There are a lot of people around LifePoint who have tickets to Titans, Braves, Vandy, Predators and Tennessee games.  Sometimes they offer these tickets to me because they know I love sports. I also get opportunities to speak or attend special conferences or events.  For all of these I am so appreciative.

One of the unwritten policies I have for my life and ministry is to always take someone with me when I go to games or conferences, hospital visits or meetings.  Obviously some of these happen during work hours and people are not always available. However, very few people will turn down a trip to a ball game or out of town conference, even if it is with me.  🙂

I am continually surprised at the amount of discipling that takes place in my car as people ride with me.  Even when my sons ride with me, teachable moments are numerous.  Conversations (either on my phone as they listen or between the three of us) really make an impact on the them, the next generation, and remind me that I represent Christ in all my conversation.

I have a couple of questions for you:

-Who is riding with you? What is your next trip that you need to take someone with you? child/potential leader/coach

-What questions are you asking as you fly/drive to your destination? football/struggles/wonders or dreams you have

For Small Group Pastors and Point People: The Small Group Network serves as a great opportunity to disciple other SG Pastors and your team.  Their motto: So no one stands alone.  Check them out, you may want to join this free network.

Can you believe how a simple word change can make a difference in the way we look at things?  The these two words have a tremendous different impact on our intentionality for life, ministry, family and discipleship.

In Matthew 28:19-20 Jesus instructs us to “go and make disciples.”  Heather Zempel called to our attention the simple mistake we often make of changing ‘make’ to ‘find.’  She was speaking at the GroupLife South 2010 Conference hosted by Dave Treat and Friendship UMC.  This command requires intentionality, prayer, and some time.  And the outcome is much more productive when we ‘make’ disciples than just sitting around trying ‘find’ them.

At LifePoint every 6, 12, and 18 months we ask group leaders if they have an apprentice.  Is this apprentice ready to step out and lead a group of their friends through Bible study and service? The most common response is “I haven’t found one yet.”  This word change could change the next generation!

All of this leads to the next question “How do I make a disciple?” There are various answers, but in response to the apprentice question we apply the following practices in ‘making’ disciples.

-Begin by praying daily, by name for them.

-Ask them to serve alongside you as you serve others.

-Take them with you when you meet with others.

-Discuss upcoming Small Group study and share your notes with them.

-Let them lead a part of the next SG meeting.

For a formal training plan, Steve Gladen has put together a plan we also use called Crawl, Walk, Run.  Crawl =pre-enlisting him/her to lead a sentence/question in the next study.  Walk= discuss him/her before the next meeting an entire section of the study which they will lead.  Run=helping them prepare and lead the entire next study (while you are on vacation or attend the meeting to encourage them along.)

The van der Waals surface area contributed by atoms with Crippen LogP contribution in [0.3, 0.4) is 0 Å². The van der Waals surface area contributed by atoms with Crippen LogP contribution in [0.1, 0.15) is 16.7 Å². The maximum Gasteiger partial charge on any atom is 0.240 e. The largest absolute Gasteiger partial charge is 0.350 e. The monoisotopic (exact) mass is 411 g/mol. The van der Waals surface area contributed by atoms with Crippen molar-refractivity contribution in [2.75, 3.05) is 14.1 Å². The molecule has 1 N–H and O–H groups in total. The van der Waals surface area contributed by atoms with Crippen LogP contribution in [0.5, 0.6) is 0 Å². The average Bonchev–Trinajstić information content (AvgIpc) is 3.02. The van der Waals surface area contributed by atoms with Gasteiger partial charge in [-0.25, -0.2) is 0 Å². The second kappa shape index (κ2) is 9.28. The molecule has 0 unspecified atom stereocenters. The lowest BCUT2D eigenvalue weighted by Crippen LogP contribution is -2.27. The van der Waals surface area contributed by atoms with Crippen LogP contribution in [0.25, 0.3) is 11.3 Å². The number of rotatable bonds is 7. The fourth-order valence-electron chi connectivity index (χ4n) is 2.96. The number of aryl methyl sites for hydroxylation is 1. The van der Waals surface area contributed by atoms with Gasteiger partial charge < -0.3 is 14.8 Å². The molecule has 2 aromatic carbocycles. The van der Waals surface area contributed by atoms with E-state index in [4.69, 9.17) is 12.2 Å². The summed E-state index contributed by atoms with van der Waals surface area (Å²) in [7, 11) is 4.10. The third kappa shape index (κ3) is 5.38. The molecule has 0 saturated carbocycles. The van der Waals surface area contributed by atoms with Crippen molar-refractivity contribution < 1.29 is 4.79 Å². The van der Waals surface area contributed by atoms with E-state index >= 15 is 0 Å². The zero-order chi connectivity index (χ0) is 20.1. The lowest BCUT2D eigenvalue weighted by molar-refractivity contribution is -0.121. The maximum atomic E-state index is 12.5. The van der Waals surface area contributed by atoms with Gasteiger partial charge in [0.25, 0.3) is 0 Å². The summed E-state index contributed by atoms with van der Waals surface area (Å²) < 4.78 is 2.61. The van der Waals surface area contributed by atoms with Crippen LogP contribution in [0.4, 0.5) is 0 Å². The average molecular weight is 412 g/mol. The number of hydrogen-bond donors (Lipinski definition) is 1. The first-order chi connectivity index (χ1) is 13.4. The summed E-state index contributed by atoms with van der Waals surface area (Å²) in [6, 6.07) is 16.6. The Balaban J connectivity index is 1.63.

Find or Make?  What is your next step?


Number one discussion or question for most of our Small Groups is about childcare.  Here is LifePoint’s best answer for childcare. We encourage groups to enlist a student from our church to keep the kids for one hour of Bible Study. This process not only helps with babysitting, but also helps to disciple the next generation by sending them to our largest student event each year.

My story:  I asked our Student Minister to give me the names of junior or senior high girls who attend LP AND would be attending our student camp.  I contacted them one by one asking if they would be interested in going to camp for free.  Of course, they said ‘yes.’ Then I said our Small Group would take care of that if they would babysit one hour two or three times a month for our Small Group Bible Study time.  Now all I have to do is text them the time and address of our meeting and everyone leaves happy.

At other times we have just paid $5 per family (no matter the number of kids) for the one hour.  This has worked well for over two years now.

We only have the Bible Study for one hour, although our SG time is about two hours.  The kids and babysitter are highly encouraged to eat and hangout with us for the other hour.  We get to know our babysitter better.  She gets to hear adults converse about life, God, work and family.  We also get to hear about her life and camp experience, for which we paid.

To increase the quality of childcare we enlisted the University of Tennessee Extension Services to lead a training class on babysitting.  The participants walked away with a certificate and a backpack full of ideas for their babysitting careers.

Contact your church leadership about some names of people who can babysit for your group.  Build a relationship with the next generation that goes beyond just keeping your kids out of trouble for the hour, help disciple the next generation.